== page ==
Instead of using existing standard multi-core machines, JP Morgan adopted FPGA technology to enable it to ‘pipeline’ instructions. This means calculations can be executed very quickly by breaking down calculations into simple components that can then be built into ‘pipelines’.

“[Being super pipelined] we can do a huge volume of calculations more than we can in a traditional CPU environment,” Weston said.

In an initial proof-of-concept project on 450 trades that was representative of the value of the global portfolio, JP Morgan found that it was able to run calculations 30 times faster on a single node. It then built a 10-node box, with two FPGAs in each node.

“We put our whole portfolio (several hundred thousand trades) on that [and] we managed to get the book to run 130 times faster,” said Weston.

“We then built a 40-node computer, which is basically a supercomputer.”

The project took JP Morgan around three years, and the bank is now looking to push it into other areas of the business, such as high frequency trading.

This article has been updated with additional information from JP Morgan since the version that appeared on 11 July 2011.



  • The guest Why From an input output point of view one needs computational power at the lowest cost and thats all In my opinion GPU and FPGA are difficult to compare in technological terms but certainly not from the execution times and energy efficiency point of view
  • Gustavo Almeida Both FPGAs and GPUs has its own place in business today specially financial businessIf you do have a huge amount of money goes with FPGAs otherwise goes with GPUs Besides GPUs is a lot easier to implement and program than FPGAs
  • Gustavo Almeida I think the majority of comments is equivocated Comparing FPGAs with GPUs is the same of comparing banana with apples
  • guest2 because the fastest supercomputers need to run arbitrary algorithmscode JPMs FPGA needs to run 1 algorithm it will always be better this way you sacrifice flexibility for speedefficiency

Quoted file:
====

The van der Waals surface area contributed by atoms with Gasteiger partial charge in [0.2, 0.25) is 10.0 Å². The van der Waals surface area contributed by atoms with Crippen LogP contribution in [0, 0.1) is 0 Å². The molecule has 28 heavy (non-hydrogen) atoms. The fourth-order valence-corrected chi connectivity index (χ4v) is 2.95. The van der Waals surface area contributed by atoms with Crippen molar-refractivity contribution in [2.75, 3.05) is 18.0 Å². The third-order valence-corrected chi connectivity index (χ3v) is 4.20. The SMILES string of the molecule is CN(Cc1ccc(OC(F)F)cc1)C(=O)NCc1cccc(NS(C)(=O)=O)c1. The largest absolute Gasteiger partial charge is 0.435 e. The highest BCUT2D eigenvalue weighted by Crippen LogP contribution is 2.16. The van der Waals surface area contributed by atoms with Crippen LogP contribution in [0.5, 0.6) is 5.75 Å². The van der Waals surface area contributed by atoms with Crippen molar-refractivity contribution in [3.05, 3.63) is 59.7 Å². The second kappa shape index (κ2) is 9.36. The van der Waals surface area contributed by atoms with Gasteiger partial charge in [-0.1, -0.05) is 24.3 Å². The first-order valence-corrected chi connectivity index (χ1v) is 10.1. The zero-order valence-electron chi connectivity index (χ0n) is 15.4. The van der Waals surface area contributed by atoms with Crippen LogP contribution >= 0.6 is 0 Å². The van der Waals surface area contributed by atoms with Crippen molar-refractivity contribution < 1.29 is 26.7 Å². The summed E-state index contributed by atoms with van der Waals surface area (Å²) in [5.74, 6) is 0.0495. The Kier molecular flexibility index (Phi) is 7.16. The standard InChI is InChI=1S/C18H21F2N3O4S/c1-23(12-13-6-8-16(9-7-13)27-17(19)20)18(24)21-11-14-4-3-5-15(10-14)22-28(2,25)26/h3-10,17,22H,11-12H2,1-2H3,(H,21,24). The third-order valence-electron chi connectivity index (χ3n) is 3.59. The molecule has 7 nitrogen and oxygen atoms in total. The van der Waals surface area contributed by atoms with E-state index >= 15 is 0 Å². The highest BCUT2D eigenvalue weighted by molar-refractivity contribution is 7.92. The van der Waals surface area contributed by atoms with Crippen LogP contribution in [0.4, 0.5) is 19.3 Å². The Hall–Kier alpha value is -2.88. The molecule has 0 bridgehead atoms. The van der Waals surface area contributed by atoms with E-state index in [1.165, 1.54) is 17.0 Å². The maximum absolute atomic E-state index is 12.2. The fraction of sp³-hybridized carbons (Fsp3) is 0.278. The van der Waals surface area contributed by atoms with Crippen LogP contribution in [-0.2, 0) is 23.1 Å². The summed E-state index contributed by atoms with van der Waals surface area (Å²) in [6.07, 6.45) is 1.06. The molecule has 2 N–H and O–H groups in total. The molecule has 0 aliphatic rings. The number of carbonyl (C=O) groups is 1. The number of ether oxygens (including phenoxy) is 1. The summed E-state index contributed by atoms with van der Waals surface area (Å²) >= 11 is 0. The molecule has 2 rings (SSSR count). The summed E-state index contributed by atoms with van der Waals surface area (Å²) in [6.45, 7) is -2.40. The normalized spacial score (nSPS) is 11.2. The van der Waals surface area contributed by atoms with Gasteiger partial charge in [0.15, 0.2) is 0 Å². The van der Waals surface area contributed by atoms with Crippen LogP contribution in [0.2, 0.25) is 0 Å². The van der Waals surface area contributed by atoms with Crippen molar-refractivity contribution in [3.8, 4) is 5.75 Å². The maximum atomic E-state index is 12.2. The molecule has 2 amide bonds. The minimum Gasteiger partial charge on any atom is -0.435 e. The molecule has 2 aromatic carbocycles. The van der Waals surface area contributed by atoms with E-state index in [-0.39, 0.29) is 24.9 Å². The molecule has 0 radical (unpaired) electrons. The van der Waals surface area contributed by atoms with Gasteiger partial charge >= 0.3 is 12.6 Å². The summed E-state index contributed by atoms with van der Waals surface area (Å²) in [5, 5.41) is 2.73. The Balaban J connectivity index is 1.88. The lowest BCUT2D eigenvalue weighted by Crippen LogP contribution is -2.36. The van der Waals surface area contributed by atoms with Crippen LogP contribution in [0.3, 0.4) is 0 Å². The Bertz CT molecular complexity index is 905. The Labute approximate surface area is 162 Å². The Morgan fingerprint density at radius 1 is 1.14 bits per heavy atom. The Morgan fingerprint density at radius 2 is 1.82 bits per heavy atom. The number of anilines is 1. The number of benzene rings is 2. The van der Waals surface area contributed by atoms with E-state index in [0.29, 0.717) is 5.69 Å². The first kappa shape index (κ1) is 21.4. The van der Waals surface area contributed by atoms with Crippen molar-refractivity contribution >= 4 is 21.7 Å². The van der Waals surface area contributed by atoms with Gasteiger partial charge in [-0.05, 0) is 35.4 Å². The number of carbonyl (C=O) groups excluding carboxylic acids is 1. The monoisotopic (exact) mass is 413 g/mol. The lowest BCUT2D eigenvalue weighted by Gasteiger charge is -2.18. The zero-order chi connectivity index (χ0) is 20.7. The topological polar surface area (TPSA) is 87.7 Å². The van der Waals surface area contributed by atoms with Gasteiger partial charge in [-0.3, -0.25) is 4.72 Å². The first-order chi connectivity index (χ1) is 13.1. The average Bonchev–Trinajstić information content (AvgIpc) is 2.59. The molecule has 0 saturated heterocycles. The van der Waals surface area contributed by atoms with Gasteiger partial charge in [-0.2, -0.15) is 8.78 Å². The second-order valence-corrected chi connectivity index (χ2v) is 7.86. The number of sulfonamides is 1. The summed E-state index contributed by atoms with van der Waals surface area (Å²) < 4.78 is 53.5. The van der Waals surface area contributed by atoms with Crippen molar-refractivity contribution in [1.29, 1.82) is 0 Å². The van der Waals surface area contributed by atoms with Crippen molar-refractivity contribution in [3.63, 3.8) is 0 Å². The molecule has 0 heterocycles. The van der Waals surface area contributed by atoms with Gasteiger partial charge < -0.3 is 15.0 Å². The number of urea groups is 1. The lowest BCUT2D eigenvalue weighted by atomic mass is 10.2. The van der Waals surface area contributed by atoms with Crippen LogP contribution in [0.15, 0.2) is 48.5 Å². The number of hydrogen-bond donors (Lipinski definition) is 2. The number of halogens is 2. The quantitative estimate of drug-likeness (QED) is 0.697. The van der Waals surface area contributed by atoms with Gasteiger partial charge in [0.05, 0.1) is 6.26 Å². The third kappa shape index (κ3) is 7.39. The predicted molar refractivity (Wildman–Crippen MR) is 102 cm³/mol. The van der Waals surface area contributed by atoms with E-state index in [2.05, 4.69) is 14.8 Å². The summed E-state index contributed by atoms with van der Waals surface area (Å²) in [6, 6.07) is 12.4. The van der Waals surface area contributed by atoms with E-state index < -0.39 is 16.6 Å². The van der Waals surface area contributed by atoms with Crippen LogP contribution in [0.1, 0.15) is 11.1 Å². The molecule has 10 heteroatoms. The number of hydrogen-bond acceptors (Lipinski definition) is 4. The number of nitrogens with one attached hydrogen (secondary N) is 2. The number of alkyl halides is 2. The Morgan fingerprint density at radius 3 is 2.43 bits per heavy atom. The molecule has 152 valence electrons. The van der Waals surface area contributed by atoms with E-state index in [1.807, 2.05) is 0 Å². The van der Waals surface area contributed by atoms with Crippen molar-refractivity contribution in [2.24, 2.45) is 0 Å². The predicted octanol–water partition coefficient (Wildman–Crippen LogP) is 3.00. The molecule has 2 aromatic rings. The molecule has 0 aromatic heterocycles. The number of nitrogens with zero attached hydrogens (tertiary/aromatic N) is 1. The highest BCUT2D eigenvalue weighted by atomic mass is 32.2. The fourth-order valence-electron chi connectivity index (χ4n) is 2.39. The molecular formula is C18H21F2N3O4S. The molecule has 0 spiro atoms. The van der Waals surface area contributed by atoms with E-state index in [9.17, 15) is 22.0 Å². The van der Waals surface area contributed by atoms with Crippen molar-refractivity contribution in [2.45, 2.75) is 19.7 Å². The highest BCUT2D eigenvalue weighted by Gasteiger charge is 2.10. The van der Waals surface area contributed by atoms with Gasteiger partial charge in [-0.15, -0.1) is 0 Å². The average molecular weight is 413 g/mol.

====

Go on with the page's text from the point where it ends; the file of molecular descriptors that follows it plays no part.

• kuriousoranj The volume trades interbank move risk around which is taken from end consumers of financial services The Banks allow business to work with risk and allow safer access to foreign markets by reducing exhcnage rate risk and change the term of risk without tying up large amounts of capital in loan facilities eg you get paid at varying frequency and volume for the thing you produce but need to pay your workers every month or you want a fixed rate loan or the ability to early terminate a mortgage without huge penalty or cap the rate you pay on a mortgage or floating rate loan So their role is as a risk transformation service and intermediary between those that need to exchange risk there are those who wish to take risk to get a higher return If there was no end market for this service then the profit would not exist The supply and demand forces do work on the profit this can be seen in the decreasing spreads charged on derivatives trades over the years as they became commoditisedKudos to them on getting their engineering people to accept non standard hardware into the server room A lot of people have discussed this solution over the years but always had to fall back on well understood server configurations to ensure the cost of support was not too high
  • Guest Well not the fastest
  • Jim Kring Oops here is the linkhttpvishotscomusing-labvi
  • Jim Kring Heres a cool podcast about guys using LabVIEW to program FPGAs for similar Wall Street applications
  • Wing Wong httpwwwseeedacukkbenk well done FPGA beats out GPUThe same implementations show that FPGAs achieve a 3x speedup compared to equivalent GPU-based implementations Power consumption measurements also show FPGAs to be 336x more energy efficient than CPUs and 16x more energy efficient than GPUs